It was not easy to leave the Jurassic Coast; however, more adventures awaited us in Portsmouth, the second most densely populated city after London. Actually it wasn’t adventure that awaited us, but the adventures of others now preserved at the Historic Dockyards where we visited old ships and naval museums. But that was to happen the day after our arrival. On our first day in town we checked into our hotel, had an early dinner, and walked around the Portsmouth marina listening to the low, winsome song sung by a chorus of shrouds and stays. I felt restless and had an itch to stow away on the large white ferry preparing to set sail. Where were they going? Maybe Bilbao or Santandar, Spain; or ports in France like Le Havre or Cherbourg. But as I did not immediately act on my desire the ferry sailed out of Portsmouth Harbor without me, and we headed back to our hotel—and back to reality.
Portsmouth’s Historic Dockyard is massive. There are a number of museums, a number of ships visitors can board, and the Mary Rose Museum or “hot box” were they were drying out the Mary Rose, Henry VIII’s favorite warship that sunk off of the coast of Portsmouth in 1545. It is amazing that in 1982 after the ship was at the bottom of the sea for over 400 years that a group of dedicated divers and engineers raised her hull and are slowly drying her out. Fortunately the process has gone better than expected and by next year the solid walls will come down and they will install glass walls so the public has an unobstructed view. Right now there are small widows in the wall, which is how we were able to see and take photographs of the ship. The large tubes in the photographs are part of the equipment being used to dry the ship. I also took photos of some of the 19,000 artifacts that they recovered. I enjoyed not only seeing the old ship, but also learning how they tackled such a difficult, painstaking task. It is an amazing accomplishment.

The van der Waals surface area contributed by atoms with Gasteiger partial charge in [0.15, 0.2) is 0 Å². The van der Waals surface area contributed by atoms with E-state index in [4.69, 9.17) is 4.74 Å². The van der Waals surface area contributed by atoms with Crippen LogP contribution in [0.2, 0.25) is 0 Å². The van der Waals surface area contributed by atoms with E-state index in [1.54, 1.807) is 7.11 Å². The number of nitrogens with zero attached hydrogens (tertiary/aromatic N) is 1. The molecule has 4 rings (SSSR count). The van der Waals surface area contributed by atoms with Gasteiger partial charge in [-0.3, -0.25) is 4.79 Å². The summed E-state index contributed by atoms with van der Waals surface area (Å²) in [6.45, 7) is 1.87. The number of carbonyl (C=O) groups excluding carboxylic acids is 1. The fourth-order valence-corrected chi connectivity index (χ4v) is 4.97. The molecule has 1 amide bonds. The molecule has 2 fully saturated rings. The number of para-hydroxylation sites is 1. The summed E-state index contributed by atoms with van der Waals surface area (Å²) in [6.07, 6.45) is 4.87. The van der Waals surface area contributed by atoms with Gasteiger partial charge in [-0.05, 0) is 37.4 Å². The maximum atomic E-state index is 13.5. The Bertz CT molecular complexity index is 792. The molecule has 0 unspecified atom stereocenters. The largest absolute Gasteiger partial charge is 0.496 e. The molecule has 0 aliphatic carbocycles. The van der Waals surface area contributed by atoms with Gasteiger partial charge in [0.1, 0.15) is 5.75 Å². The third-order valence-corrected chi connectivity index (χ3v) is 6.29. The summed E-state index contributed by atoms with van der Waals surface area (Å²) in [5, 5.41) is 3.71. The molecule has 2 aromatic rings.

We also boarded the restored HMS Victory, Vice-Admiral Lord Nelson’s ship that fought at the battle of Trafalgar in 1805. What I found the most interesting was the small Broodie stove used to cook food for the 821-men crew. How was that possible? Then one of the museum employees told us that the crew (not the officers) often dinned on bread and ale. It was also interesting to go up on the poop deck and hold the massive ropes (sheets, shrouds, and robbands) used to hoist the sails—27 miles of hemp rope which they handled by hand with the help of wooden pulleys. They must have been hardy men—and hungry!